With Bush giving a press conference about the war in Iraq,Thursday wasn't exactly a slow news day. Yet the Times found room on Friday'sfront page for Winnie Hu's storyabout American Indian lacrosse players, "American Indians Widen Old Outlet In Youth Lacrosse."
"Here on Oneida land, roughly 25 miles east of Syracuse, they are part of a new generation of American Indians reasserting their heritage through a game that was invented by their ancestors but in recent decades has been perceived mainly as the province of prep schools and elite colleges.
"Over the past four years, the North American Minor Lacrosse Association has grown into a league of six American Indian teams, each with different age divisions, in upstate New York, with 1,000 players ages 3 to 20. Some upstate Indian tribes, newly prosperous from gambling profits and keen to preserve their past, have hired coaches and referees, bought equipment and refurbished playing fields."
Later in the story, readers could observer political correctness trumping the paper's corporate-linefeminism.
"While the teams do not wear native clothing or have tribal sideline chants, the players say they adhere to the spirit of the game played hundreds of years ago. For instance, the Onondaga Red Hawks and the Tonawanda Braves do not allow girls to play, and male players on some other teams forbid women to touch their sticks for fear such contact could cost them the protection of the Creator during games. If a stick has been touched by a woman or girl, some native lore says it must be put away for seven days, and some Tonawanda players have been known to discard or give away such sticks."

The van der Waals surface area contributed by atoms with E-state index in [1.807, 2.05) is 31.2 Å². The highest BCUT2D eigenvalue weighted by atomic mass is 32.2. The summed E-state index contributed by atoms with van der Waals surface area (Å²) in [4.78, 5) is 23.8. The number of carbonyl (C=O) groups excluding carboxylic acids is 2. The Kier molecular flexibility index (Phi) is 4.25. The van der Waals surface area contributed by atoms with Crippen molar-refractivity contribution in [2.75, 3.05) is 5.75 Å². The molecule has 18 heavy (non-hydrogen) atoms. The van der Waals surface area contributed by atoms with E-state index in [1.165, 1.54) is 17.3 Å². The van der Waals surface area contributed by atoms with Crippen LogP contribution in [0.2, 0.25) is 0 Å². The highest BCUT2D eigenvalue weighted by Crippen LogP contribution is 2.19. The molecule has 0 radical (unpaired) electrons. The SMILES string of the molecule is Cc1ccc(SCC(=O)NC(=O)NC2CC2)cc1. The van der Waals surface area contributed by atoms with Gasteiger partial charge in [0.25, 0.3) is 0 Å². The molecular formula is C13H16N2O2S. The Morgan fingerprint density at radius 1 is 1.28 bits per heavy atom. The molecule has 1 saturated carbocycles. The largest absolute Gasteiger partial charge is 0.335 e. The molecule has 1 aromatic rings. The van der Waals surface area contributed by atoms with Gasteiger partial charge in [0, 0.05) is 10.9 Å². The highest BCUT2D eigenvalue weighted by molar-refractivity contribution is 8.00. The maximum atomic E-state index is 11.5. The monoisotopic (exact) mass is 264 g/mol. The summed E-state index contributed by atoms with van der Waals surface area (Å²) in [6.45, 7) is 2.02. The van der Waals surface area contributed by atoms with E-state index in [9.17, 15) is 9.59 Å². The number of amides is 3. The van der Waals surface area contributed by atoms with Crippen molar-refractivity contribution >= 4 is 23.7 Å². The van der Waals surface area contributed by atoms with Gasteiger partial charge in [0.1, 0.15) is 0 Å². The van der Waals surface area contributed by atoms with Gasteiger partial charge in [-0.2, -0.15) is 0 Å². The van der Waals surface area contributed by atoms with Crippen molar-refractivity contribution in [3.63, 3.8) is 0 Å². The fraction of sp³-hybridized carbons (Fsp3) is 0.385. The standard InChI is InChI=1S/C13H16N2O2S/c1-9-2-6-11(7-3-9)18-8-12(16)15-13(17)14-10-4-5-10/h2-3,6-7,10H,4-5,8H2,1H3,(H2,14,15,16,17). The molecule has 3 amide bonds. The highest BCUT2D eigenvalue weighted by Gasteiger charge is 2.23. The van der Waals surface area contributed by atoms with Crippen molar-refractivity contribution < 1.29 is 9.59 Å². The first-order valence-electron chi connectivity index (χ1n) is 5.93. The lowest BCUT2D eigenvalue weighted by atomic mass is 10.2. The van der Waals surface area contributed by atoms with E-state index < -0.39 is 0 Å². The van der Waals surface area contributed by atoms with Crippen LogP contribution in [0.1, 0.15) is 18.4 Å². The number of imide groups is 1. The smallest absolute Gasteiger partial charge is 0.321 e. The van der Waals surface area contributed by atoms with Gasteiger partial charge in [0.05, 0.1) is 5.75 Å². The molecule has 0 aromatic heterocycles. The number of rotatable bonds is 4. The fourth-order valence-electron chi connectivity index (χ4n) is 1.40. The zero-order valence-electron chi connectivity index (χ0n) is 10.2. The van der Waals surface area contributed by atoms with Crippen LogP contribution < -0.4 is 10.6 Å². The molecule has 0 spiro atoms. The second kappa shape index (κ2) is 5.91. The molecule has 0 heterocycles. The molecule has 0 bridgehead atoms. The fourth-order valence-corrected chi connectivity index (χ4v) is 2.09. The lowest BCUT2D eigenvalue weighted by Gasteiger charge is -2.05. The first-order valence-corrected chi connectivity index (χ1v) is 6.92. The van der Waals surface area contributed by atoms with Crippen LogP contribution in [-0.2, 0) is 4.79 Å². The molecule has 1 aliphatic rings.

The Times doesn't even comment on the practice, which would surely be criticized as sexist if performed by, say, a white Christian sect - or white lacrosse players from Duke University, a group the Times never hesitated to assume were guilty, if not rape, then at least sexism and general hooliganism.